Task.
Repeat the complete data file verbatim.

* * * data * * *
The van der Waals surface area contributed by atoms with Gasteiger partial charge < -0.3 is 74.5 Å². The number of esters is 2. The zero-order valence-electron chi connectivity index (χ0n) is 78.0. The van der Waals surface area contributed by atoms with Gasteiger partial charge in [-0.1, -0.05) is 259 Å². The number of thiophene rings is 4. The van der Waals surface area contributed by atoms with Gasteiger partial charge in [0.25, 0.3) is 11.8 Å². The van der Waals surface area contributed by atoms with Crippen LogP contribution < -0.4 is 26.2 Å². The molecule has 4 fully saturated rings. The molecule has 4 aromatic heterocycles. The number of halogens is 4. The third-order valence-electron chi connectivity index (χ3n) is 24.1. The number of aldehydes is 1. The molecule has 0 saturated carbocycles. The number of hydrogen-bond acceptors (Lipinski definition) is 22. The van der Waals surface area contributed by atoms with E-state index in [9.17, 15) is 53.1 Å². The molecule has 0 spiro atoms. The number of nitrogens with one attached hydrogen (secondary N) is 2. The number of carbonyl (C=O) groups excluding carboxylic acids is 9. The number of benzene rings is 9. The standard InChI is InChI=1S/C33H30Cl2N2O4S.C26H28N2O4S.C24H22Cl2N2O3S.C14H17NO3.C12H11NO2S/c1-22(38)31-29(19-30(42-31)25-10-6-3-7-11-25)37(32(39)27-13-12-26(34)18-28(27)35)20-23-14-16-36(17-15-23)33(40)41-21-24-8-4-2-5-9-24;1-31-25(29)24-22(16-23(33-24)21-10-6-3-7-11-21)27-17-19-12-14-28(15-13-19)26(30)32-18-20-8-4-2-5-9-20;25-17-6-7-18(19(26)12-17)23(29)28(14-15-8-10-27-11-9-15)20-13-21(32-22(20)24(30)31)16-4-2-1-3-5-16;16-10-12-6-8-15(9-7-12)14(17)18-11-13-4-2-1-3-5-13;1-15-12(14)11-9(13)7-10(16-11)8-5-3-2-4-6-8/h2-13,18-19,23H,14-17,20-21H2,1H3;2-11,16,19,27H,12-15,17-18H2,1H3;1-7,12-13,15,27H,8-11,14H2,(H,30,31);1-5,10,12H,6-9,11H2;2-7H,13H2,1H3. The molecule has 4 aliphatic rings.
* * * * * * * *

The van der Waals surface area contributed by atoms with Gasteiger partial charge < -0.3 is 74.5 Å². The number of esters is 2. The zero-order valence-electron chi connectivity index (χ0n) is 78.0. The van der Waals surface area contributed by atoms with Gasteiger partial charge in [-0.1, -0.05) is 259 Å². The number of thiophene rings is 4. The van der Waals surface area contributed by atoms with Gasteiger partial charge in [0.25, 0.3) is 11.8 Å². The van der Waals surface area contributed by atoms with Crippen LogP contribution < -0.4 is 26.2 Å². The molecule has 4 fully saturated rings. The molecule has 4 aromatic heterocycles. The number of halogens is 4. The third-order valence-electron chi connectivity index (χ3n) is 24.1. The number of aldehydes is 1. The molecule has 0 saturated carbocycles. The number of hydrogen-bond acceptors (Lipinski definition) is 22. The van der Waals surface area contributed by atoms with E-state index in [9.17, 15) is 53.1 Å². The molecule has 0 spiro atoms. The number of nitrogens with one attached hydrogen (secondary N) is 2. The number of carbonyl (C=O) groups excluding carboxylic acids is 9. The number of benzene rings is 9. The standard InChI is InChI=1S/C33H30Cl2N2O4S.C26H28N2O4S.C24H22Cl2N2O3S.C14H17NO3.C12H11NO2S/c1-22(38)31-29(19-30(42-31)25-10-6-3-7-11-25)37(32(39)27-13-12-26(34)18-28(27)35)20-23-14-16-36(17-15-23)33(40)41-21-24-8-4-2-5-9-24;1-31-25(29)24-22(16-23(33-24)21-10-6-3-7-11-21)27-17-19-12-14-28(15-13-19)26(30)32-18-20-8-4-2-5-9-20;25-17-6-7-18(19(26)12-17)23(29)28(14-15-8-10-27-11-9-15)20-13-21(32-22(20)24(30)31)16-4-2-1-3-5-16;16-10-12-6-8-15(9-7-12)14(17)18-11-13-4-2-1-3-5-13;1-15-12(14)11-9(13)7-10(16-11)8-5-3-2-4-6-8/h2-13,18-19,23H,14-17,20-21H2,1H3;2-11,16,19,27H,12-15,17-18H2,1H3;1-7,12-13,15,27H,8-11,14H2,(H,30,31);1-5,10,12H,6-9,11H2;2-7H,13H2,1H3. The molecule has 4 aliphatic rings.